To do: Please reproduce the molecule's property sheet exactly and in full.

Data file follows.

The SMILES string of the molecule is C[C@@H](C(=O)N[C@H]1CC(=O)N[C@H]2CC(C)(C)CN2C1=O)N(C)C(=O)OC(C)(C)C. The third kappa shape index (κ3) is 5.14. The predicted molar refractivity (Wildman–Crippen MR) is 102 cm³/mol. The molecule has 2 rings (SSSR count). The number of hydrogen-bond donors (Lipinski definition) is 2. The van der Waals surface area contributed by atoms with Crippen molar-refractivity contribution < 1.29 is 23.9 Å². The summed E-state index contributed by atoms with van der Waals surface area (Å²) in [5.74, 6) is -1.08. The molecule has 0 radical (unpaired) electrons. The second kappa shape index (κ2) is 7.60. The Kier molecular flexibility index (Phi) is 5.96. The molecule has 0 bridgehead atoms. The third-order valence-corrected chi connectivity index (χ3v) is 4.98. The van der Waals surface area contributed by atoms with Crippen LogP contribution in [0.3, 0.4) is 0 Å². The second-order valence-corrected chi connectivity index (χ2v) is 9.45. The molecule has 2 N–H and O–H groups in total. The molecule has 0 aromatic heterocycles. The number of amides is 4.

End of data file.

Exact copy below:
The SMILES string of the molecule is C[C@@H](C(=O)N[C@H]1CC(=O)N[C@H]2CC(C)(C)CN2C1=O)N(C)C(=O)OC(C)(C)C. The third kappa shape index (κ3) is 5.14. The predicted molar refractivity (Wildman–Crippen MR) is 102 cm³/mol. The molecule has 2 rings (SSSR count). The number of hydrogen-bond donors (Lipinski definition) is 2. The van der Waals surface area contributed by atoms with Crippen molar-refractivity contribution < 1.29 is 23.9 Å². The summed E-state index contributed by atoms with van der Waals surface area (Å²) in [5.74, 6) is -1.08. The molecule has 0 radical (unpaired) electrons. The second kappa shape index (κ2) is 7.60. The Kier molecular flexibility index (Phi) is 5.96. The molecule has 0 bridgehead atoms. The third-order valence-corrected chi connectivity index (χ3v) is 4.98. The van der Waals surface area contributed by atoms with Crippen LogP contribution in [0.3, 0.4) is 0 Å². The second-order valence-corrected chi connectivity index (χ2v) is 9.45. The molecule has 2 N–H and O–H groups in total. The molecule has 0 aromatic heterocycles. The number of amides is 4.